Comment by zeitpolizei on Book Review: Consciousness Explained · 2018-03-10T19:08:36.240Z · score: 2 (2 votes) · LW · GW
Another theme of the book that reaches its crescendo…

The paragraph beginning with this sentence is duplicated and butchered.

Comment by zeitpolizei on The Intelligent Social Web · 2018-02-23T11:20:25.878Z · score: 42 (11 votes) · LW · GW

I haven't really understood where the fakeness in the framework is. And the other comments also seem to not acknowledge, that it is a fake framework, which I am interpreting as people taking this framework at face value to be true or real. I suspect I haven't quite understood what is meant by "fake framework".

I'm currently seeing two main ways in which I can make the fakeness make sense to me:

  1. People do step out of their roles quite often in real life, breaking the expectations of the web. So the framework works better for broad strokes predictions, than specific behavior. Or rather, there is a lot of behavior not accounted for in the framework.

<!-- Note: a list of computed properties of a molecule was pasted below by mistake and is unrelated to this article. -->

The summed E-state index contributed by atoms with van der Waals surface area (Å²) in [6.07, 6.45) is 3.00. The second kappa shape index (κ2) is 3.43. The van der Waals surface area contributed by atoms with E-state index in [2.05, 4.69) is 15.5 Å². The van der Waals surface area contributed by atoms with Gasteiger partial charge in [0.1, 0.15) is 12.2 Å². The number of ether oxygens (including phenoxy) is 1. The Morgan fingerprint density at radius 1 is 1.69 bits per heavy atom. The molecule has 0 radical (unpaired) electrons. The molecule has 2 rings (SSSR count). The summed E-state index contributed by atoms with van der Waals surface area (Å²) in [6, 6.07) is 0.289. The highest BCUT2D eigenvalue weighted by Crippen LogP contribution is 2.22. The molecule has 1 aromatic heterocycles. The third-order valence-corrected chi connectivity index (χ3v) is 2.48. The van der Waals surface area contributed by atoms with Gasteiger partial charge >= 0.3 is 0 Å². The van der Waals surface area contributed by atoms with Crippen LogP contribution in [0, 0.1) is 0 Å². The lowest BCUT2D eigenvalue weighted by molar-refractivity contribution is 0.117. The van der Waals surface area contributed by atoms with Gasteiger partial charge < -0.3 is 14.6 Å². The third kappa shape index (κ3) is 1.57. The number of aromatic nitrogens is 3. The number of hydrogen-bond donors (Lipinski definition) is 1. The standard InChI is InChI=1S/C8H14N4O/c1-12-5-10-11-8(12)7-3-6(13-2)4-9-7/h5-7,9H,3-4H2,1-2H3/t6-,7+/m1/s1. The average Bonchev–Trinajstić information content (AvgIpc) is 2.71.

2. Just like "every model is wrong", every framework is fake, and this is a framework that is "less fake" than others.

A thing that's rather irrelevant to the actual topic at hand, but that I feel like sharing:

  • Me reading this: "Oh neat, links about attachment theory, this is acutely relevant to me. Let's check out the 'how to tell if your partner is X' links.
  • Reading the links: "Hm yeah, seems like I'm anxious-preoccupied and the person I'm interested in could be dismissive-avoidant."